No one was debating whether people should have been cruising that week at all - or whether cruise ships should ever berth in Haiti, which has for decades been the poorest nation in the hemisphere, in perpetual need of the help that is finally flowing now.

No, the argument was over whether it was too soon or too close. Should cruise passengers, instead of drinking margaritas on their private beach at Labadee, 100 kilometres from Port au Prince, have hopped the fence that separates Royal Caribbean's leased land from the rest of the country and helped dig people out? Or should they have stayed on board to protest, as half of them did when the first ship, the Independence of the Seas, stopped there on Jan 15."


In earlier years, both Port au Prince and Cap Haitien had featured as regular ports of call for cruise ships, and shore excursions had been offered to Henri Christophe's Castle of Sans Souci, modelled after Versailles, or his massive Citadel, with its twenty-foot wide ramparts draped over the higher reaches of Bonnet Mountain. To reach the Citadel was an arduous climb, requiring mules and guides.
Compare that to the hedonist beach activity at Labadee, completely isolated from the country that hosts it. All Haiti sees of that is $10 as a head tax from each passenger that Royal Caribbean and its sister company Celebrity bring there.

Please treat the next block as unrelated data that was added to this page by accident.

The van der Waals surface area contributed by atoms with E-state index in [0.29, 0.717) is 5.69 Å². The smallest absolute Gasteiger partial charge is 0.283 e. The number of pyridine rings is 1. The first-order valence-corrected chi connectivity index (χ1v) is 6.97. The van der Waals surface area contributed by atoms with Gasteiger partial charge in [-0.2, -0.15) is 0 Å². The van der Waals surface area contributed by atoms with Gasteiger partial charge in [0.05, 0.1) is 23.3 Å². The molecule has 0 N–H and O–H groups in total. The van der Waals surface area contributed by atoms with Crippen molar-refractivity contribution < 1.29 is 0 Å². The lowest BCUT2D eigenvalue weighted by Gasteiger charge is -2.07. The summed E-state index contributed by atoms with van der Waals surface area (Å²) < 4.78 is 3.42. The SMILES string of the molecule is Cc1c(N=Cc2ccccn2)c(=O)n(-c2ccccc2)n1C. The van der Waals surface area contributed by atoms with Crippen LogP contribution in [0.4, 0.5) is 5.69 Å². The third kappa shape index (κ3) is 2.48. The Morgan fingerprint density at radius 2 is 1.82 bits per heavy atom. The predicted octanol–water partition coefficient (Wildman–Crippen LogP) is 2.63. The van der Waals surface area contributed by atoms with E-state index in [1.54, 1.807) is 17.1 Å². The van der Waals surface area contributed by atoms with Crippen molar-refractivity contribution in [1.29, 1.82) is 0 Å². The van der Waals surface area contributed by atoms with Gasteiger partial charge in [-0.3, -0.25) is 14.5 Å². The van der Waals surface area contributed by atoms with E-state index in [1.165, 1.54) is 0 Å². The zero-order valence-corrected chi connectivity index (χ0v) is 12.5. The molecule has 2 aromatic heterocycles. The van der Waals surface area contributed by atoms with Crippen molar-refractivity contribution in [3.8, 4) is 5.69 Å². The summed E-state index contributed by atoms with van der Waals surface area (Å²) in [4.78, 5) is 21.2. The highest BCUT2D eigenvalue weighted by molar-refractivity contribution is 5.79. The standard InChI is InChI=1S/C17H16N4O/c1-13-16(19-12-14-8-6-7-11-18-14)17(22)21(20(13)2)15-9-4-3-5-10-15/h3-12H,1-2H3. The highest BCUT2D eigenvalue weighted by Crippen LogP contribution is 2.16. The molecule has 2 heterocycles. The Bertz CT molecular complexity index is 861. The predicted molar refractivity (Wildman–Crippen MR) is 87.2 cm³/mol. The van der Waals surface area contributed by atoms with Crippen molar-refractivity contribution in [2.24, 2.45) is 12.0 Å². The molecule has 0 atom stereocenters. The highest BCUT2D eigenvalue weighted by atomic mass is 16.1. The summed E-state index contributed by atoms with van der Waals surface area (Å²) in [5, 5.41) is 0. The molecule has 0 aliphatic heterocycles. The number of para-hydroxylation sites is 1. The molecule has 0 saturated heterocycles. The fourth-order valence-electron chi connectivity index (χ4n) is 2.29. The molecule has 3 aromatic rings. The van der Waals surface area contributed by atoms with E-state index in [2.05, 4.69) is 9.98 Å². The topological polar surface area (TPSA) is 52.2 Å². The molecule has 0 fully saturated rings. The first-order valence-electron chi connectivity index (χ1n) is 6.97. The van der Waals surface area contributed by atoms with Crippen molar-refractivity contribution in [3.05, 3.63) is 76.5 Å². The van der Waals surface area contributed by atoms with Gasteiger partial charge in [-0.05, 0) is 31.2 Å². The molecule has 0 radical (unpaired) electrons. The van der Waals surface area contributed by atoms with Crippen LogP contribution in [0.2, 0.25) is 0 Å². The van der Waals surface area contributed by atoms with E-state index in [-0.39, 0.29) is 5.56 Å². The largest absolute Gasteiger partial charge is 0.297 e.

Admittedly, Royal Caribbean has done a creditable job at Labadee. It has donated the services of John Weis, its associate vice president at Labadee to the relief effort for several months; it has donated $2 million, along with the current net revenue earned at Labadee, to relief; it has donated sun loungers, excess bedding and furniture for use as a temporary hospital in a gym in Cap Haitien; it is bringing in fresh water and emergency food supplies on each of its ships; and it continues to employ some 230 Haitians at Labadee, as well as allowing a n number of vendors onto its guarded site when ships come in.

But how many tourists know that the anchor of Christopher Columbus's Santa Maria was once kept in a government building in Port ai Prince? Who knows where it is now. How many realize that the $10 head tax is paid by 500,000 passengers a year, producing $5 million on an annual basis.
How many realize that Labadee is only six miles from the once important cruise port of Cap Haitien. Passengers do not see the real Haiti and Haiti is offered little chance to progress by the cruise industry if it does not use its main ports.

But with the Oasis of the Seas and Allure of the Seas providing a weekly call at Labadee starting in 2011, that is a potential additional $3 million in head tax revenue from Labadee that could be used to improve the country's highways and infrastructure. Perhaps it is time that Royal Caribbean and some others gave Haiti's other ports a second thought rather than just treating the island as a location for an anonymous beach.

(Source: By Mark Tré - Cybercruises.com)